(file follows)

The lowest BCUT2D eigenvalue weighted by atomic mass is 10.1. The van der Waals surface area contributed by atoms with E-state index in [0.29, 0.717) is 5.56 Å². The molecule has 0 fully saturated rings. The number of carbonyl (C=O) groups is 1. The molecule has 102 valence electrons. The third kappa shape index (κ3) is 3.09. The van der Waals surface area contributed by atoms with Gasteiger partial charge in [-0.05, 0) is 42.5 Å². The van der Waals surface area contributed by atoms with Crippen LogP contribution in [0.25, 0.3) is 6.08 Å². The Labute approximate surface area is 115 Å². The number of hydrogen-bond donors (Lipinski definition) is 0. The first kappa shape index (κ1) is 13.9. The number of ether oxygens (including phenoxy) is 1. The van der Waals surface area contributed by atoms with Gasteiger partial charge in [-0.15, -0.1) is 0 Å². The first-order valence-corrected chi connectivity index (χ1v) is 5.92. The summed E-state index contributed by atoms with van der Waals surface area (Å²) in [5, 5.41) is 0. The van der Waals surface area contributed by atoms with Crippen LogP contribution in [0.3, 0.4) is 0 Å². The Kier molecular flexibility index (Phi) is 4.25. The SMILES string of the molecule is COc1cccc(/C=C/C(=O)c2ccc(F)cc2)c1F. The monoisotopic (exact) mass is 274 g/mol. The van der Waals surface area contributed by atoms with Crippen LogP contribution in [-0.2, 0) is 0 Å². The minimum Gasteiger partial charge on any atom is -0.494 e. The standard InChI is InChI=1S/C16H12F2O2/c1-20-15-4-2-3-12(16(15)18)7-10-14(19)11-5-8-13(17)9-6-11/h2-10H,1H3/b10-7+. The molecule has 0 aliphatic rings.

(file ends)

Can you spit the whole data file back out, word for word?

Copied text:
The lowest BCUT2D eigenvalue weighted by atomic mass is 10.1. The van der Waals surface area contributed by atoms with E-state index in [0.29, 0.717) is 5.56 Å². The molecule has 0 fully saturated rings. The number of carbonyl (C=O) groups is 1. The molecule has 102 valence electrons. The third kappa shape index (κ3) is 3.09. The van der Waals surface area contributed by atoms with Gasteiger partial charge in [-0.05, 0) is 42.5 Å². The van der Waals surface area contributed by atoms with Crippen LogP contribution in [0.25, 0.3) is 6.08 Å². The Labute approximate surface area is 115 Å². The number of hydrogen-bond donors (Lipinski definition) is 0. The first kappa shape index (κ1) is 13.9. The number of ether oxygens (including phenoxy) is 1. The van der Waals surface area contributed by atoms with Gasteiger partial charge in [-0.15, -0.1) is 0 Å². The first-order valence-corrected chi connectivity index (χ1v) is 5.92. The summed E-state index contributed by atoms with van der Waals surface area (Å²) in [5, 5.41) is 0. The van der Waals surface area contributed by atoms with Crippen LogP contribution in [0.3, 0.4) is 0 Å². The Kier molecular flexibility index (Phi) is 4.25. The SMILES string of the molecule is COc1cccc(/C=C/C(=O)c2ccc(F)cc2)c1F. The monoisotopic (exact) mass is 274 g/mol. The van der Waals surface area contributed by atoms with Crippen LogP contribution in [-0.2, 0) is 0 Å². The minimum Gasteiger partial charge on any atom is -0.494 e. The standard InChI is InChI=1S/C16H12F2O2/c1-20-15-4-2-3-12(16(15)18)7-10-14(19)11-5-8-13(17)9-6-11/h2-10H,1H3/b10-7+. The molecule has 0 aliphatic rings.